The 54th Massachusetts' Volunteer Infantry Regiment Research Paper by scribbler

The 54th Massachusetts' Volunteer Infantry Regiment
An in-depth examination of the 54th Massachusetts' Volunteer Infantry regiment during the Civil War and how it reflected the inequality faced by blacks at the time.
# 152726 | 4,940 words | 15 sources | APA | 2013 | US

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The paper explores the story of the 54th Massachusetts' Volunteer Infantry regiment and shows how it provides evidence for the fact that the Civil War, while fought over slavery, was not fought because of a desire to give African Americans greater civil rights. The paper provides some background on the early years of America when the European colonists brought over Africans to work as slaves and did not consider them American citizens and then discusses how while the Emancipation Proclamation helped legitimize efforts to free the slaves, blacks were not welcomed into the military until 1863, after the beginning of the Civil War. The paper describes the support the regiment had from northern abolitionists but reveals that post-war accounts by soldiers of the 54th were largely dismissed by whites and members of the 54th faced discrimination from whites in the army as well as discrimination in pay. The paper looks at the Battle of Fort Wagner and notes that while blacks may have proved their equality on the battlefields of the Civil War they were not to attain the much-sought legal and factual equality. The paper concludes that the story of blacks in America reflects the fact that they were simultaneously an important part of American history but also a marginalized group.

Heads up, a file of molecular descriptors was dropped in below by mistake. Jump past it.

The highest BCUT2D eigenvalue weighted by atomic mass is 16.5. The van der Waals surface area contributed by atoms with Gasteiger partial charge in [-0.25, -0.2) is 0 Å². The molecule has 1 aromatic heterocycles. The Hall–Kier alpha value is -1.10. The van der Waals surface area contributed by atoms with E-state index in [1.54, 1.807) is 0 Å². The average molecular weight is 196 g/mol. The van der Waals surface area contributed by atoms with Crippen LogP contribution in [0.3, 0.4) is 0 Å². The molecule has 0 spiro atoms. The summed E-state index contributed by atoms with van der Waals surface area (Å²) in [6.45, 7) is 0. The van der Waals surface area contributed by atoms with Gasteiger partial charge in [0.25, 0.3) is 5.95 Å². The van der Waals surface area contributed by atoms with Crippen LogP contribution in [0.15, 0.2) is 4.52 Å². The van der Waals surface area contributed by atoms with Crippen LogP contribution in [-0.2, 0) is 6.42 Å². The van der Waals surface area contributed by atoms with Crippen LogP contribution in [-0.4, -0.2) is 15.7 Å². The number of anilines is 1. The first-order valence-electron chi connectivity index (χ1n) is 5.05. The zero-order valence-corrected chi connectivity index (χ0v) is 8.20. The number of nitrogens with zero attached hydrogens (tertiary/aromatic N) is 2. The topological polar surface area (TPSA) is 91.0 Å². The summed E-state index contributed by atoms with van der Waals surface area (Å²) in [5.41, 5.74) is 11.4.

From the Paper:

"Modern Confederate sympathizers decry the idea that the Civil War was fought over slavery. Instead, they insist that the Civil War was fought over states rights. This statement is partially true, but it is also wholly irrelevant, because the state right at issue in the war was the right to permit its occupants to own slaves. While slavery is a moral issue today, it is important to recall that slavery was an American institution. To understand how critical slavery was to the establishment of America, one actually has to revise one's ideas about who the first non-Native Americans were. The first Americans did not land in Plymouth and establish a colony there. On the contrary, Europeans settled further south, though their colonies did not see the same level of success as the Plymouth colony. These colonists began relying on slave labor long before the establishment of other colonies. In fact, "In 1619, a year before the arrival of the Pilgrims at Plymouth Rock, a Dutch slave ship landed the first twenty Africans at Jamestown" (Takaki, 2008, p.4). However, while some free blacks came to the colonies during their early days, the experience of the typical African immigrant to the United States varied tremendously from the experience of other immigrant groups because, by and large, Africans were the only group brought here unwillingly."

Sample of Sources Used:

  • Appleton, J. (16 February 1863). "To colored men." (Advertisement) Boston Journal. Retrieved August 8, 2010 from American Studies at the University of Virginia website:
  • Burchard, P. (1989). One gallant rush: Robert Gould Shaw and his brave Black Regiment. New York: St. Martin's Press.
  • Cox, C. (2007). Undying glory: the story of the Massachusetts 54th regiment. Lincoln, NE: iUniverse, Inc.
  • Davis, J. (23 December 1862). "Proclamation regarding captured black soldiers." Retrieved August 8, 2010 from University of Maryland, College Park website:
  • Diner, H. (1983). Erin's daughters in America. Baltimore: Johns Hopkins University Press.

Cite this Research Paper:

APA Format

The 54th Massachusetts' Volunteer Infantry Regiment (2013, April 22) Retrieved September 19, 2021, from

MLA Format

"The 54th Massachusetts' Volunteer Infantry Regiment" 22 April 2013. Web. 19 September. 2021. <>